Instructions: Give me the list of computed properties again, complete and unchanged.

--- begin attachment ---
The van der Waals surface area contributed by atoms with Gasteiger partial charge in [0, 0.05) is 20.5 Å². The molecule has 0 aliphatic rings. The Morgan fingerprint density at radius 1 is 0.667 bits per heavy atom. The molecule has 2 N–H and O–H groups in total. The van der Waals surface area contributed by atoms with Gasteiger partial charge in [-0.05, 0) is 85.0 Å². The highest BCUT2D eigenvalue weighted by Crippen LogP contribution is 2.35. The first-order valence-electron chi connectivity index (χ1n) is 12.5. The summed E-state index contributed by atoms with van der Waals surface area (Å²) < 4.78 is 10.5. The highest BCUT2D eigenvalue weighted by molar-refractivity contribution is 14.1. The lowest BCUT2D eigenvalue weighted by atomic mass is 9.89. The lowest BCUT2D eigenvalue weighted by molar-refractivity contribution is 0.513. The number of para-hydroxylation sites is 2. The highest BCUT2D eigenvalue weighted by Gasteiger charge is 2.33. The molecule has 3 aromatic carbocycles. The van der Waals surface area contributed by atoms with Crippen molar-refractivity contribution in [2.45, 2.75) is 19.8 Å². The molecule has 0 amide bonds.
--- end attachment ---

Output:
The van der Waals surface area contributed by atoms with Gasteiger partial charge in [0, 0.05) is 20.5 Å². The molecule has 0 aliphatic rings. The Morgan fingerprint density at radius 1 is 0.667 bits per heavy atom. The molecule has 2 N–H and O–H groups in total. The van der Waals surface area contributed by atoms with Gasteiger partial charge in [-0.05, 0) is 85.0 Å². The highest BCUT2D eigenvalue weighted by Crippen LogP contribution is 2.35. The first-order valence-electron chi connectivity index (χ1n) is 12.5. The summed E-state index contributed by atoms with van der Waals surface area (Å²) < 4.78 is 10.5. The highest BCUT2D eigenvalue weighted by molar-refractivity contribution is 14.1. The lowest BCUT2D eigenvalue weighted by atomic mass is 9.89. The lowest BCUT2D eigenvalue weighted by molar-refractivity contribution is 0.513. The number of para-hydroxylation sites is 2. The highest BCUT2D eigenvalue weighted by Gasteiger charge is 2.33. The molecule has 3 aromatic carbocycles. The van der Waals surface area contributed by atoms with Crippen molar-refractivity contribution in [2.45, 2.75) is 19.8 Å². The molecule has 0 amide bonds.